The BBC reports that a brain training technique which helps people control activity in a specific part of the brain could help treat depression.
Another eight who were asked to think positively but did not see brain images as they did so showed no change. The researchers said they believed the MRI scans allowed participants to work out, through trial and error, which sort of positive emotional imagery was most effective.
But the team acknowledge that further research, involving a larger number of people, is needed to ascertain how effective the therapy is, particularly in the long term. Prof David Linden, who led the study which was published in the PLoS One journal, said it had the potential to become part of the "treatment package" for depression.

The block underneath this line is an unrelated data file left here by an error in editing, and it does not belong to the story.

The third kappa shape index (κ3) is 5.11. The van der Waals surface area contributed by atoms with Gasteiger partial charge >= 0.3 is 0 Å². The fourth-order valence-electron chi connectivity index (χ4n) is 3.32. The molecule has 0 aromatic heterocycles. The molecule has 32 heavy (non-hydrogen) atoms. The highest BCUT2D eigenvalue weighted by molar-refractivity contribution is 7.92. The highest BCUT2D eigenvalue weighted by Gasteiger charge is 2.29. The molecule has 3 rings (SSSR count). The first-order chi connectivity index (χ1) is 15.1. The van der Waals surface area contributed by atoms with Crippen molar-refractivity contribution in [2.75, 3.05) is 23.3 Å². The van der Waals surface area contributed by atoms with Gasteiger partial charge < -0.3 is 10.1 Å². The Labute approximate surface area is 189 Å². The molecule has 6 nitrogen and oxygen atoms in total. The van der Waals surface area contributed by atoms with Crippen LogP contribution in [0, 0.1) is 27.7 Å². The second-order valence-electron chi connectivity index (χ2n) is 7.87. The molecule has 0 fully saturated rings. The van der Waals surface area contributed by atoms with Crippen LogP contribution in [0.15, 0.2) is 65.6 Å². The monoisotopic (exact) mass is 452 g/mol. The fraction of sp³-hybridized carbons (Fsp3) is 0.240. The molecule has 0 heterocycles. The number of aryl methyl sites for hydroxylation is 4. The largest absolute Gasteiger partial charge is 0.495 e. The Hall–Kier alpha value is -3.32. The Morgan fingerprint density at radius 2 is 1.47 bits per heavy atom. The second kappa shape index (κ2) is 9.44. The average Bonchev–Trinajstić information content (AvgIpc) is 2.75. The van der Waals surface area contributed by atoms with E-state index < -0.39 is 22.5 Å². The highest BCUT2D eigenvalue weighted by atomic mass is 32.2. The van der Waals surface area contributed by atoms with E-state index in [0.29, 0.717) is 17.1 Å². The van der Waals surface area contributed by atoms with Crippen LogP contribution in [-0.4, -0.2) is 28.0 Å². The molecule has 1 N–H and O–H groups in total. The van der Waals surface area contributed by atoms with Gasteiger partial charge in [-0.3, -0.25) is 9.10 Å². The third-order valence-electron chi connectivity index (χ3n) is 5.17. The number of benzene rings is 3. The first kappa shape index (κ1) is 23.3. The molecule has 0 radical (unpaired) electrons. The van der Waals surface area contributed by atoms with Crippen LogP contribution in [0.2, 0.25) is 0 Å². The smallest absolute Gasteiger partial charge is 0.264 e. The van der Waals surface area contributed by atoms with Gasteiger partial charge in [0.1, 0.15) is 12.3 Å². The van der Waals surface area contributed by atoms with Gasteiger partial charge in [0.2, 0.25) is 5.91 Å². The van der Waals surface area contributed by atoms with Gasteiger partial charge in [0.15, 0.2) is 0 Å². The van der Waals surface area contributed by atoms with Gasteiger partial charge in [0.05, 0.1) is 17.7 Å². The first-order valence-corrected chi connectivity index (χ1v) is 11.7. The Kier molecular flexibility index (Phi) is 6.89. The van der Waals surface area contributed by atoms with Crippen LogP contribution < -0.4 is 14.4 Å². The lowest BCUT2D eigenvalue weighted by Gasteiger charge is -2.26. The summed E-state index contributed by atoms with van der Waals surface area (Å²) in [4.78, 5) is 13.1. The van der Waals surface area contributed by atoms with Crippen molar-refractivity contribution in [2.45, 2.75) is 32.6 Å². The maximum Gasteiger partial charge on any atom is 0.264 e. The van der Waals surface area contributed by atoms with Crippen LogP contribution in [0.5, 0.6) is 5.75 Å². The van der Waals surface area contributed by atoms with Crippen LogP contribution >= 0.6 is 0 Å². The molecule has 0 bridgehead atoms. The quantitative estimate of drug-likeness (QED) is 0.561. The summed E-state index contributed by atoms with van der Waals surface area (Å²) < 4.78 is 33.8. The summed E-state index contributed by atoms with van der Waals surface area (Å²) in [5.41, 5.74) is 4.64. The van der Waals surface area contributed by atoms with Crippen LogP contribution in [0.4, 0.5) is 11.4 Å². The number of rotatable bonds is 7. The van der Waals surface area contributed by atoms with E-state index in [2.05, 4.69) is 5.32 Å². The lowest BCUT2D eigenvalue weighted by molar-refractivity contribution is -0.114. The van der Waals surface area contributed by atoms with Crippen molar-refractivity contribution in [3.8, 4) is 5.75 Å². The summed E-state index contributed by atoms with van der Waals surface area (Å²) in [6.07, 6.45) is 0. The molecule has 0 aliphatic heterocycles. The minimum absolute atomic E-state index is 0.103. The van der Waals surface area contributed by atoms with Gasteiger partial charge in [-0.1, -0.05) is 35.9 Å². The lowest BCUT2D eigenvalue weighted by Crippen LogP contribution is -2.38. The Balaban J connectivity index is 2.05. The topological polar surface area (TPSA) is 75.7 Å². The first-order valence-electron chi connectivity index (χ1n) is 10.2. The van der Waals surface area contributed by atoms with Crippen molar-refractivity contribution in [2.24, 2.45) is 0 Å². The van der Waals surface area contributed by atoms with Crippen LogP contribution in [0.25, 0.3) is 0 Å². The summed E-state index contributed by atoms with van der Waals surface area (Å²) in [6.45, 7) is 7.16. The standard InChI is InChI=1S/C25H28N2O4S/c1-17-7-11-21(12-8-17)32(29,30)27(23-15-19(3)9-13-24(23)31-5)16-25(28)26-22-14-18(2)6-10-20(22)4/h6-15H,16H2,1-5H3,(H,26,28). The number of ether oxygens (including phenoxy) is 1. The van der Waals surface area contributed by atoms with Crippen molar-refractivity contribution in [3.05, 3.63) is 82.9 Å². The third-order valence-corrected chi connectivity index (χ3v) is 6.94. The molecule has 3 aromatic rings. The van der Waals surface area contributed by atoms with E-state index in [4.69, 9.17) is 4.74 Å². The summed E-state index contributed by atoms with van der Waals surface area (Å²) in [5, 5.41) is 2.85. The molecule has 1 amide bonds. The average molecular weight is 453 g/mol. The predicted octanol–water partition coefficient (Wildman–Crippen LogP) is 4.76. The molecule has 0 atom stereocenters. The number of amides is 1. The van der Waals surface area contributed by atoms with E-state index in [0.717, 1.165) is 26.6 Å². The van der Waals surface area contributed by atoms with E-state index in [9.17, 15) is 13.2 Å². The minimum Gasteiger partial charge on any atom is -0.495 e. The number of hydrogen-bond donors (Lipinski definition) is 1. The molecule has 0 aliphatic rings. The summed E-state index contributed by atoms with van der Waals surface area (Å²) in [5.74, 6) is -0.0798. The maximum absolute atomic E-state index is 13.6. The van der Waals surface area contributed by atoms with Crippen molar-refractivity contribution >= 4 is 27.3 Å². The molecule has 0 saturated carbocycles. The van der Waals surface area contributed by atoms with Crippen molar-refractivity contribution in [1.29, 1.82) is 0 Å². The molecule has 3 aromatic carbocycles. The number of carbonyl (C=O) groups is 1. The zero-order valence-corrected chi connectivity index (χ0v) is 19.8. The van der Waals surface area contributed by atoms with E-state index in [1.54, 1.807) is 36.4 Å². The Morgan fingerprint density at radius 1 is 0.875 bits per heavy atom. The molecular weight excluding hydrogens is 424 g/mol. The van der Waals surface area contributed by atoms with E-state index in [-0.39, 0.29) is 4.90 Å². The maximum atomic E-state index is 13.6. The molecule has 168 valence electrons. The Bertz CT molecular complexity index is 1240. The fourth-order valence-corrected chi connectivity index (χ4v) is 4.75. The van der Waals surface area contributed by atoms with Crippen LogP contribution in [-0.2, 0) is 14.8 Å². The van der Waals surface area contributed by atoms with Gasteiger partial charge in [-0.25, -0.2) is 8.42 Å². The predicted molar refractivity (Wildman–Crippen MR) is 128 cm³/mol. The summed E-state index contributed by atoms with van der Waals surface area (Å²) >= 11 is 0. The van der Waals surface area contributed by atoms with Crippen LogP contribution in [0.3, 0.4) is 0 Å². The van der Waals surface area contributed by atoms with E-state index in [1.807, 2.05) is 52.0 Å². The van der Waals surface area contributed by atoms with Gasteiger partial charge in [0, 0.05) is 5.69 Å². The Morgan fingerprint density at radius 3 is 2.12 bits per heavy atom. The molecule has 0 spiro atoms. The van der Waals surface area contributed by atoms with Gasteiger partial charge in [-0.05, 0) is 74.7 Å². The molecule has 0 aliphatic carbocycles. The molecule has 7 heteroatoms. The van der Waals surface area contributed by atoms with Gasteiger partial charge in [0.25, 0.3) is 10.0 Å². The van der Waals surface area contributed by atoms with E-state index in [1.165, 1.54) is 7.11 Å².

About a fifth of people will develop depression at some point in their lives and a third of those will not respond to standard treatments. Prof Linden added: "One of the interesting aspects of this technique is that it gives patients the experience of controlling aspects of their own brain activity.
"Many of them were very interested in this new way of engaging with their brains."
A vit of a limited study and I'm not sure how many would benefit if an MRI scanner was required for everyone! But as the researcher says it is early days and more studies will be required to determine its true efficacyStill as someone who suffered from depression for much of his adult life, any effective treatment that doesn't mean taking drugs is going to be welcome